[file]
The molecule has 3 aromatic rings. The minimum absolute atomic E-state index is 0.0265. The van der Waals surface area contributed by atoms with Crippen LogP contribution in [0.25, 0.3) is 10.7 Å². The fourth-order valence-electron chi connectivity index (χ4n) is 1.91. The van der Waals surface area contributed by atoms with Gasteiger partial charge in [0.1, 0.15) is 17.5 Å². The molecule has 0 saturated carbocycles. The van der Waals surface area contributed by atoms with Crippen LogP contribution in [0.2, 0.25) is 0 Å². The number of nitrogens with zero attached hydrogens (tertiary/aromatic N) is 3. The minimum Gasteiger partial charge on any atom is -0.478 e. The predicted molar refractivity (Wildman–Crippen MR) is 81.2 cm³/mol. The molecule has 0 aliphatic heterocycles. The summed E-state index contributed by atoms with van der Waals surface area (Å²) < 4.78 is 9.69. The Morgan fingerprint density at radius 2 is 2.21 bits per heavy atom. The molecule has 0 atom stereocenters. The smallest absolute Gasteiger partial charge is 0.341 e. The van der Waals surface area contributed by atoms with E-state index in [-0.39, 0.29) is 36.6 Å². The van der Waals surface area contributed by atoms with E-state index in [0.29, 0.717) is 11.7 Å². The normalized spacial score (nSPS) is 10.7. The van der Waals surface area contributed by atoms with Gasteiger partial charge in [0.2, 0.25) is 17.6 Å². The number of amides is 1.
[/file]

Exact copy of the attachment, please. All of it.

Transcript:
The molecule has 3 aromatic rings. The minimum absolute atomic E-state index is 0.0265. The van der Waals surface area contributed by atoms with Crippen LogP contribution in [0.25, 0.3) is 10.7 Å². The fourth-order valence-electron chi connectivity index (χ4n) is 1.91. The van der Waals surface area contributed by atoms with Gasteiger partial charge in [0.1, 0.15) is 17.5 Å². The molecule has 0 saturated carbocycles. The van der Waals surface area contributed by atoms with Crippen LogP contribution in [0.2, 0.25) is 0 Å². The number of nitrogens with zero attached hydrogens (tertiary/aromatic N) is 3. The minimum Gasteiger partial charge on any atom is -0.478 e. The predicted molar refractivity (Wildman–Crippen MR) is 81.2 cm³/mol. The molecule has 0 aliphatic heterocycles. The summed E-state index contributed by atoms with van der Waals surface area (Å²) < 4.78 is 9.69. The Morgan fingerprint density at radius 2 is 2.21 bits per heavy atom. The molecule has 0 atom stereocenters. The smallest absolute Gasteiger partial charge is 0.341 e. The van der Waals surface area contributed by atoms with E-state index in [-0.39, 0.29) is 36.6 Å². The van der Waals surface area contributed by atoms with E-state index in [0.29, 0.717) is 11.7 Å². The normalized spacial score (nSPS) is 10.7. The van der Waals surface area contributed by atoms with Gasteiger partial charge in [0.2, 0.25) is 17.6 Å². The number of amides is 1.